When you're looking for a promotion from governor of a southern state to the presidency of the United States, you call Karl Rove.
And when you're making the move from shortstop to third base, might as well look up Alex Rodriguez.
Go ahead, aim big. That's what Ryan Braun did.
The University of Miami's Braun worked through the transition from shortstop to third base with A-Rod, the Miami resident and the New York Yankee who made the same move prior to the 2003 season. The tutorial paid off on Tuesday, when the Brewers selected Braun with the fifth overall pick in the 2005 First-Year Player Draft.
The Brewers believe they grabbed the most talented player available and simultaneously filled an organizational need by adding a top-notch third baseman.
"I'm thrilled," Braun said after practicing with his Miami Hurricanes teammates, who are preparing for this weekend's NCAA Super Regionals. "I obviously understand that there is a chance for me to advance through the system pretty quickly as a third baseman. I am just excited about the opportunity to work hard."
The 21-year-old can hit, he can run and he can play a number of different positions. He was at Miami on a partial academic scholarship, so he can think as well. And he is closer to the Majors than any high-ceiling high schooler the Brewers may have coveted.
"We feel we got a very good athlete, a very good player," Brewers scouting director Jack Zduriencik (zur-EN-sik) said minutes after the first round. "And he also plays a position that is a difficult position to fill at any level. If you look at our Minor League system, he fits in nicely, again, as a need, but he was selected for his ability more than anything else."
Translation: We need third basemen. We think we got a good one in Braun.
"We think he fits in very nicely with what we're trying to do," Zduriencik said.
Braun was one of three collegiate third basemen selected within the first five picks on Tuesday, and he is just the second collegiate player drafted in the first round by Zduriencik. Besides Southern University second baseman Rickie Weeks, a no-brainer at No. 2 overall in 2003, Zduriencik's other first-rounders were all high-potential, long-term projects out of high school: outfielder Dave Krynzel (2000), right-hander Mike Jones (2001), first baseman Prince Fielder (2002) and right-hander Mark Rogers (2004).
The Brewers have had an eye on Braun since his days as a shortstop at Granada Hills (Calif.) High School. He suffered a strained muscle near his right ribcage that limited his appearance in the Cape Cod League last summer, but Braun is now "100 percent healthy and ready to go," Zduriencik said. He converted from shortstop to third base before this, his junior season at Miami, because "they felt it made their club better. They didn't have a third baseman," Zduriencik said.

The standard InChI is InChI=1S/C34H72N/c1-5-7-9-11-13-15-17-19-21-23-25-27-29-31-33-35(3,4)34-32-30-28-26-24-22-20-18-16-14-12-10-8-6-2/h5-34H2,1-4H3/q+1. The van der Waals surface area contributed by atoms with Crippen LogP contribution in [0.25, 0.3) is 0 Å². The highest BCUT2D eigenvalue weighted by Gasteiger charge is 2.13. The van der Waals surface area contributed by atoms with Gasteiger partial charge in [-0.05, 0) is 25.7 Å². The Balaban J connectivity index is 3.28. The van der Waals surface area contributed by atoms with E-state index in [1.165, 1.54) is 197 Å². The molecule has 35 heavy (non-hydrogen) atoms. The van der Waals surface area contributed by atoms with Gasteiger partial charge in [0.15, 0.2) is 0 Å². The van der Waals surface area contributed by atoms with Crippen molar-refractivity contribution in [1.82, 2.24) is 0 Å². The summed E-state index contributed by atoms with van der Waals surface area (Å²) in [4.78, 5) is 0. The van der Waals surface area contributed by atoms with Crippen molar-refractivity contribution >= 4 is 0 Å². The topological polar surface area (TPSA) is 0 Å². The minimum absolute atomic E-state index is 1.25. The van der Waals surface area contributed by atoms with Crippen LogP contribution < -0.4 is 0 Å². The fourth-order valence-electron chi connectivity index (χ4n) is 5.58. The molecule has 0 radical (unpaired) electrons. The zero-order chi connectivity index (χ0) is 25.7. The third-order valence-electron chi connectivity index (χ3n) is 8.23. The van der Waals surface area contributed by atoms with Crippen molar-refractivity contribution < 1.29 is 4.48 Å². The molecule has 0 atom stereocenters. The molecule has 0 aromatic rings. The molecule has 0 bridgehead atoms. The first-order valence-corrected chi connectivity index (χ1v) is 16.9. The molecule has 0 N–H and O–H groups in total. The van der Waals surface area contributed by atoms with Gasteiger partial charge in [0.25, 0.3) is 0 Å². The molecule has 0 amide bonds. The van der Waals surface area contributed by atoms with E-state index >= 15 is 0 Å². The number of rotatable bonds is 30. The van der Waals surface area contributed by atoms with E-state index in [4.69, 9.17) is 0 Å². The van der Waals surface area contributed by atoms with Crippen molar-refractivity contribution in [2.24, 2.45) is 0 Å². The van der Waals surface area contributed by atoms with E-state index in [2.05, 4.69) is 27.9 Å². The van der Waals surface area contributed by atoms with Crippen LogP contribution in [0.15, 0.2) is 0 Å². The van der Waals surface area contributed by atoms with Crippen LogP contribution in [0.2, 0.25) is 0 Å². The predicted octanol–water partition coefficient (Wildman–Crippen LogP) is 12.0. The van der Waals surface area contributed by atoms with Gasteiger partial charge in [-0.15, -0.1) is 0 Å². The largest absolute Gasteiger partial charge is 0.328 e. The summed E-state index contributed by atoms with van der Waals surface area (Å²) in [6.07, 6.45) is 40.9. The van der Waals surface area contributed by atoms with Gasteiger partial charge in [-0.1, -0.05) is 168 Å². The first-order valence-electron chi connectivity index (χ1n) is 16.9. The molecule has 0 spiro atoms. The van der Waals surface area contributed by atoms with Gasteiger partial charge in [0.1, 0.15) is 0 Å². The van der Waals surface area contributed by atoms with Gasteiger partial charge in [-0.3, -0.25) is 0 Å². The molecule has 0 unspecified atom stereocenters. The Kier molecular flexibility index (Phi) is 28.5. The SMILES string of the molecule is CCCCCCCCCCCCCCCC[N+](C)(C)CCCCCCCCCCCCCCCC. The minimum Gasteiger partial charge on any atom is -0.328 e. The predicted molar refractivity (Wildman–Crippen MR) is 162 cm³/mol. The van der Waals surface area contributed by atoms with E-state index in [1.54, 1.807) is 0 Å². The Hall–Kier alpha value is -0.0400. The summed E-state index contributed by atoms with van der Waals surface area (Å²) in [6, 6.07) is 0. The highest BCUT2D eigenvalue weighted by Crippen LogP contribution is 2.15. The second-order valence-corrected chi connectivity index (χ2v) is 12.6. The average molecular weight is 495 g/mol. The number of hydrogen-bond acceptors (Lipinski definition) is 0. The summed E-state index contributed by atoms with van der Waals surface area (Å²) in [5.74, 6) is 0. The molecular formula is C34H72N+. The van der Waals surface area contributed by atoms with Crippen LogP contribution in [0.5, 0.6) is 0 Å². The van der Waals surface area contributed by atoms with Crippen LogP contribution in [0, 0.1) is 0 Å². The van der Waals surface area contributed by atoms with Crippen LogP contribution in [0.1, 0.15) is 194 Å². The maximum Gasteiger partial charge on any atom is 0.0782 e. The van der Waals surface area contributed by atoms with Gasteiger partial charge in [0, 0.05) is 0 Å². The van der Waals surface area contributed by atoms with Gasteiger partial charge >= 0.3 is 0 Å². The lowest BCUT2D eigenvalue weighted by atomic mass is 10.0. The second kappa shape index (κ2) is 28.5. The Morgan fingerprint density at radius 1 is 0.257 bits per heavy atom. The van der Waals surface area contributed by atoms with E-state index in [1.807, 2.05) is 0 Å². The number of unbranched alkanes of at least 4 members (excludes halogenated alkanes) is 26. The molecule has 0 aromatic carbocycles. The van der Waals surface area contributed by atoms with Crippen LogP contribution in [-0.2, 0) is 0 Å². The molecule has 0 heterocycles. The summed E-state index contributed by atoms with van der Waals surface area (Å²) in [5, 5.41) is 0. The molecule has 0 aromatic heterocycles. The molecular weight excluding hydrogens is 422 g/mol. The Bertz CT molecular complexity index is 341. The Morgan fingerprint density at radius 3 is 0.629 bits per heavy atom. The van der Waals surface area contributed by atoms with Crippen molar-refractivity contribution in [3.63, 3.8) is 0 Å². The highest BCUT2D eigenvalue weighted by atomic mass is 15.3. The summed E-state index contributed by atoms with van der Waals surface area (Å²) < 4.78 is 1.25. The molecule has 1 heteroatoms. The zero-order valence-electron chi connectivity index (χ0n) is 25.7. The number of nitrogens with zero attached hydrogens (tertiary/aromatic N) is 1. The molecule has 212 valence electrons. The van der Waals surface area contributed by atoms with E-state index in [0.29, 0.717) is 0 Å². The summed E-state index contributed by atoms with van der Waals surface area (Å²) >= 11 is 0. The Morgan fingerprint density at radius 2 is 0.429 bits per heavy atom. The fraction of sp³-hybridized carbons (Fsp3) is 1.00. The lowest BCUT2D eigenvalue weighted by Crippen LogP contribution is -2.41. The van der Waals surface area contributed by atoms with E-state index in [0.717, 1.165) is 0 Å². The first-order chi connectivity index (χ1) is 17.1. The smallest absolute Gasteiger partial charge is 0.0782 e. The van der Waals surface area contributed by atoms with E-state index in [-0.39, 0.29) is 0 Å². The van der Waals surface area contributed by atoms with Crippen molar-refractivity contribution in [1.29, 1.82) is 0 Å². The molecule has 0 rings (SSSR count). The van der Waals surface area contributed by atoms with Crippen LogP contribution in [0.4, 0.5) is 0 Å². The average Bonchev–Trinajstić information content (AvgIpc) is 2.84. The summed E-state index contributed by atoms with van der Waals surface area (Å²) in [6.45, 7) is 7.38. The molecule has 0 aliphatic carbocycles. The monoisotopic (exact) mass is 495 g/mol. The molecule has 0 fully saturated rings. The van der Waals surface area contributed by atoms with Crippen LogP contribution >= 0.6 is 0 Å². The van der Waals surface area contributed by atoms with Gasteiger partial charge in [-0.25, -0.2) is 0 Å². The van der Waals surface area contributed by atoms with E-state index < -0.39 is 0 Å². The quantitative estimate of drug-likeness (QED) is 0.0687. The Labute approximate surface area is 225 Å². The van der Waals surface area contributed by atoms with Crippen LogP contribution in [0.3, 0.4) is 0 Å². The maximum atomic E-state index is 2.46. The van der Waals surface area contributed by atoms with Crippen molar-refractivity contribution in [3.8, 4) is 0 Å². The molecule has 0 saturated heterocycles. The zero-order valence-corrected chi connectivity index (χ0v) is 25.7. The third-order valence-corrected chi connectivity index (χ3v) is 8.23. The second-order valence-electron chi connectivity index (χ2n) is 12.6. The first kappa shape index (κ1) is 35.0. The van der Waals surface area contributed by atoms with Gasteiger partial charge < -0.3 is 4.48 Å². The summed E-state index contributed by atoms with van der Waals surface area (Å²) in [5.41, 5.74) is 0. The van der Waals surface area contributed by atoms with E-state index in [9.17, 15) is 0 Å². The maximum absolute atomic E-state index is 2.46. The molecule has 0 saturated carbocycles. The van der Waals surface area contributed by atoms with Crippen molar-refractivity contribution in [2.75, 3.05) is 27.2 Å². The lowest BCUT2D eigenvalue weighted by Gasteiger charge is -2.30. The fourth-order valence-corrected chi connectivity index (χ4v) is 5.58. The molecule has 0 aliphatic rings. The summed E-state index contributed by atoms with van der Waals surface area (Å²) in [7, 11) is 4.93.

Position: 3B B/T: R/R
H: 6'2" W: 200
Born: 1983-11-17 Class: 4YR
Medium build. Athletic frame. Round shoulders. Body similar to Aaron Boone. Aggressive hitter, hits to all fields. Quick bat. Makes adjustments at plate. Power to all fields. Runs well, long strides. Avg arm strength. Makes plays in field. Solid 5-tool player.
With the draft looming for Braun and a chance to realize his Major League dreams, there was a bit of risk involved.
"I just felt that if I went out there and worked hard, people understood that I was making the transition," he said. "I also feel like I definitely improved throughout the course of the year, which is something, in my opinion, that probably helped me."
According to Zduriencik, it did.
"We were real excited the past several weeks on how well he's made the transition," Zduriencik said. "The switch from short to third is not an easy transition. He's a kid who was a freshman All-American at shortstop, he's made the switch to third base and we think he's made a nice switch there."
Rodriguez helped. Braun said he had a number of conversations with the 29-year-old superstar, who made the move after a trade took him to New York in 2003. Braun said he has had three or four meetings with Rodriguez, who uses the University of Miami facilities during the offseason.
"He's been able to give me some helpful hints and pointers to help me out," said Braun, on everything to adjusting to new angles to fielding bunts.
"He basically told me everything he went through, and it was a difficult transition for him, too," Braun said. "He understood what I was going through. That's been able to help me."
Braun's home run on Sunday led the Hurricanes to the NCAA College Super Regionals, a three-game series against the University of Nebraska that begins Friday. The 6-foot-2, 205-pound Braun is hitting .396 (84-for-212) for the Hurricanes and leads his team with 75 RBIs and 18 home runs. He is one of five finalists for the USA Baseball Golden Spikes Award, which Weeks won in 2003.
"As soon as he is finished playing, then we will begin negotiations to try to make sure that the sooner the better he becomes a Milwaukee Brewer," Zduriencik said.
Braun said he hopes negotiations begin the day after his season ends.
"I definitely want to get out there as quickly as I can," Braun said. "I understand that the quicker I'm able to sign, the quicker I'm able to get out there."
Brewers general manager Doug Melvin, assistant GM Gord Ash, player development director Reid Nichols and Zduriencik met Monday regarding Braun's future with the team. Once he signs, his most likely destinations are Class A West Virginia or rookie Helena, according to Zduriencik said.
With the draft's first overall pick, the Arizona Diamondbacks took high school shortstop Justin Upton. Eighteen of the draft's 50 rounds were completed on Tuesday.
Adam McCalvy is a reporter for MLB.com. This story was not subject to the approval of Major League Baseball or its clubs.